[3] See, e.g., Gonzalez et al., Reading Cinnamon Activates Olfactory Brain Regions, NeuroImage 32 (2006) 906-12.

[4] Gerald R. Powell, Opening Statements: The Art of Storytelling, 31 Stetson L.Rev. 89, at 92 (2001).

Tags: Jury Consulting, Mock Trial, Litigation Consulting, Psychology, Storytelling, Opening, Timelines, Persuasion

How to Make PowerPoint Trial Timelines Feel More Like a Long Document

Posted by Ken Lopez on Tue, Mar 31, 2015 @ 01:33 PM


trial-timeline-litigation-slidingby Ken Lopez
A2L Consulting

I love a good trial timeline whether it's a printed large-format trial board or whether it's in PowerPoint form. This goes for my colleagues here at A2L, as well. In fact, we love timelines so much that we've even produced a book with more than 30 types of trial timelines illustrated.

Timelines are used as demonstrative evidence in just about every trial. They serve an obvious purpose of orienting judge and/or jury to the order of events and how those events relate to one another. It's the one exhibit that helps make sense of it all, particularly in a complex case.

As our trial timine book discusses, a timeline does not have to be limited to simple chronologies. In fact by incorporating graphs, photos, color schemes and more, a timeline can transmute from being simply informative to being quite persuasive.

When I first launched A2L back in the mid-1990s, timelines were almost exclusively printed on large trial boards. There were many advantages to this approach. Sometimes we had to use as many as five tiled boards standing next to each other to make a complicated case make sense and show many events over a long period of time.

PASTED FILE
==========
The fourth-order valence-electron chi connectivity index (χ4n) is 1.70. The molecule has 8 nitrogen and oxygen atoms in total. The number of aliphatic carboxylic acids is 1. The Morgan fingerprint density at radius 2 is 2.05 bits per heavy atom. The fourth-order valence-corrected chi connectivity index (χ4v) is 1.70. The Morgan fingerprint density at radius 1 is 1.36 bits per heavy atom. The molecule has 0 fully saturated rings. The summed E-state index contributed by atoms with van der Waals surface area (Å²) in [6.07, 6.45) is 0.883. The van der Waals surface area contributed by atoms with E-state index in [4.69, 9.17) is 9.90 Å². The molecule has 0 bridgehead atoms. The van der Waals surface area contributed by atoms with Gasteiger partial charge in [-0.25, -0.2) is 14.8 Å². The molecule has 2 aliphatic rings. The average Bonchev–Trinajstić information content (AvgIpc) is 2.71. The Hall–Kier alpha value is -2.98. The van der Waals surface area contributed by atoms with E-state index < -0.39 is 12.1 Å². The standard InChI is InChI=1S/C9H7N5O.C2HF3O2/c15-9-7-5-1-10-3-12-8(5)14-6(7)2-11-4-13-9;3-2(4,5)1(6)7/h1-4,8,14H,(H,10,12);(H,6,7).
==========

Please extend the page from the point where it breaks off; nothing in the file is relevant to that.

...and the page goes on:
Click me

Relative to the 1990s, very few printed trial boards get produced these days, although we still prepare a good number each month. One of the best exhibits to use a printed trial board for is the timeline, because you can often leave it up in front of a jury or judge and help them stay oriented to your case. However what happens when you can't or don't want to print a large timeline on a board?

There are a couple of good techniques for designing timelines in PowerPoint, Prezi or Keynote that allow you to create the illusion of a much bigger canvas than you can otherwise show legibly in PowerPoint. I've written about this approach in Prezi before, but I continue to advise against using that program at trial because of issues people have with motion sickness.

The sliding timeline technique is a great method to use when you have many events over a long period of time. By creating a transition between slides that mimics sliding a large piece of paper across the screen you help keep your audience oriented and in touch with the passage of time. Have a look at the simple two-slide example below to see what I mean.